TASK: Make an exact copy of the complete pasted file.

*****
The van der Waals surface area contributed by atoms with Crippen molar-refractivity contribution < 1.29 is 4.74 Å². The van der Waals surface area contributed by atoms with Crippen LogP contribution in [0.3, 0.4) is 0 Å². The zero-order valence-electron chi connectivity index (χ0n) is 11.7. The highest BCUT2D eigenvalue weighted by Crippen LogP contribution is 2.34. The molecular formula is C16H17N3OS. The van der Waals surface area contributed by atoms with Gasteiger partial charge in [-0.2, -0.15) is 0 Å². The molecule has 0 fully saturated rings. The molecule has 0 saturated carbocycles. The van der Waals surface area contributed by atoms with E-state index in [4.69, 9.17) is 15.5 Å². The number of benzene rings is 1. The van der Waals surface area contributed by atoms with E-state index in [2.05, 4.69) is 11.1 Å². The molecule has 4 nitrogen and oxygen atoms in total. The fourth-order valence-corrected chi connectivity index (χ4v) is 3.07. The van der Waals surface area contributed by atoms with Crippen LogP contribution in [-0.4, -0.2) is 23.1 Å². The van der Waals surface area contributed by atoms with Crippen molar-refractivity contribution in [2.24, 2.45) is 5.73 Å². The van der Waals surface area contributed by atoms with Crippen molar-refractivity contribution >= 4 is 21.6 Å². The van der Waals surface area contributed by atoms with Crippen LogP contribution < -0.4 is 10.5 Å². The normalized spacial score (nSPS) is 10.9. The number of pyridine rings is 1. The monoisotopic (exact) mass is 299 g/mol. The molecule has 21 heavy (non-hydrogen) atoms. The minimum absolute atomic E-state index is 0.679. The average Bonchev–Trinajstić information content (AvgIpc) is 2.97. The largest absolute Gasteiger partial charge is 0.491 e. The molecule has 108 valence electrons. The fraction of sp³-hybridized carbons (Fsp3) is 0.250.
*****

The van der Waals surface area contributed by atoms with Crippen molar-refractivity contribution < 1.29 is 4.74 Å². The van der Waals surface area contributed by atoms with Crippen LogP contribution in [0.3, 0.4) is 0 Å². The zero-order valence-electron chi connectivity index (χ0n) is 11.7. The highest BCUT2D eigenvalue weighted by Crippen LogP contribution is 2.34. The molecular formula is C16H17N3OS. The van der Waals surface area contributed by atoms with Gasteiger partial charge in [-0.2, -0.15) is 0 Å². The molecule has 0 fully saturated rings. The molecule has 0 saturated carbocycles. The van der Waals surface area contributed by atoms with E-state index in [4.69, 9.17) is 15.5 Å². The number of benzene rings is 1. The van der Waals surface area contributed by atoms with E-state index in [2.05, 4.69) is 11.1 Å². The molecule has 4 nitrogen and oxygen atoms in total. The fourth-order valence-corrected chi connectivity index (χ4v) is 3.07. The van der Waals surface area contributed by atoms with Crippen LogP contribution in [-0.4, -0.2) is 23.1 Å². The van der Waals surface area contributed by atoms with Crippen molar-refractivity contribution in [2.24, 2.45) is 5.73 Å². The van der Waals surface area contributed by atoms with Crippen molar-refractivity contribution >= 4 is 21.6 Å². The van der Waals surface area contributed by atoms with Crippen LogP contribution < -0.4 is 10.5 Å². The normalized spacial score (nSPS) is 10.9. The number of pyridine rings is 1. The monoisotopic (exact) mass is 299 g/mol. The molecule has 21 heavy (non-hydrogen) atoms. The minimum absolute atomic E-state index is 0.679. The average Bonchev–Trinajstić information content (AvgIpc) is 2.97. The largest absolute Gasteiger partial charge is 0.491 e. The molecule has 108 valence electrons. The fraction of sp³-hybridized carbons (Fsp3) is 0.250.